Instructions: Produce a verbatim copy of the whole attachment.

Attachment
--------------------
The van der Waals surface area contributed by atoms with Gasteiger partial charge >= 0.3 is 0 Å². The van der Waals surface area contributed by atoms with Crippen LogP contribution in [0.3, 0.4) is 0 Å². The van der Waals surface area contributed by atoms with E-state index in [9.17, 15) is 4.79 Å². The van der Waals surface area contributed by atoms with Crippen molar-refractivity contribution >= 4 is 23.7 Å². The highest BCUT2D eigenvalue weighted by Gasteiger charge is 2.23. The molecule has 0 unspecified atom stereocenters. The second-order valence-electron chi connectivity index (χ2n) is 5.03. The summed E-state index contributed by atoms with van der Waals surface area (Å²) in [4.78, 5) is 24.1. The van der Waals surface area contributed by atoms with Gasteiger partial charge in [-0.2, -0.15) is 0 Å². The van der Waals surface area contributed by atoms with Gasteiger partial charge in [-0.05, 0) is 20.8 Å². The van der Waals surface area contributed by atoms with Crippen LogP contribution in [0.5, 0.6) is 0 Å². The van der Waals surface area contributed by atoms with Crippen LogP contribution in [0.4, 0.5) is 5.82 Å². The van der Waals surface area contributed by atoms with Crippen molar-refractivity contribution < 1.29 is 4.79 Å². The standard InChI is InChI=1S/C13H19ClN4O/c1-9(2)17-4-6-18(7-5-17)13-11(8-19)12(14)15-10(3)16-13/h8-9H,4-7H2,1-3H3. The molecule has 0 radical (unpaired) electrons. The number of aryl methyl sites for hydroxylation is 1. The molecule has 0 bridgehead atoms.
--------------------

The van der Waals surface area contributed by atoms with Gasteiger partial charge >= 0.3 is 0 Å². The van der Waals surface area contributed by atoms with Crippen LogP contribution in [0.3, 0.4) is 0 Å². The van der Waals surface area contributed by atoms with E-state index in [9.17, 15) is 4.79 Å². The van der Waals surface area contributed by atoms with Crippen molar-refractivity contribution >= 4 is 23.7 Å². The highest BCUT2D eigenvalue weighted by Gasteiger charge is 2.23. The molecule has 0 unspecified atom stereocenters. The second-order valence-electron chi connectivity index (χ2n) is 5.03. The summed E-state index contributed by atoms with van der Waals surface area (Å²) in [4.78, 5) is 24.1. The van der Waals surface area contributed by atoms with Gasteiger partial charge in [-0.2, -0.15) is 0 Å². The van der Waals surface area contributed by atoms with Gasteiger partial charge in [-0.05, 0) is 20.8 Å². The van der Waals surface area contributed by atoms with Crippen LogP contribution in [0.5, 0.6) is 0 Å². The van der Waals surface area contributed by atoms with Crippen LogP contribution in [0.4, 0.5) is 5.82 Å². The van der Waals surface area contributed by atoms with Crippen molar-refractivity contribution < 1.29 is 4.79 Å². The standard InChI is InChI=1S/C13H19ClN4O/c1-9(2)17-4-6-18(7-5-17)13-11(8-19)12(14)15-10(3)16-13/h8-9H,4-7H2,1-3H3. The molecule has 0 radical (unpaired) electrons. The number of aryl methyl sites for hydroxylation is 1. The molecule has 0 bridgehead atoms.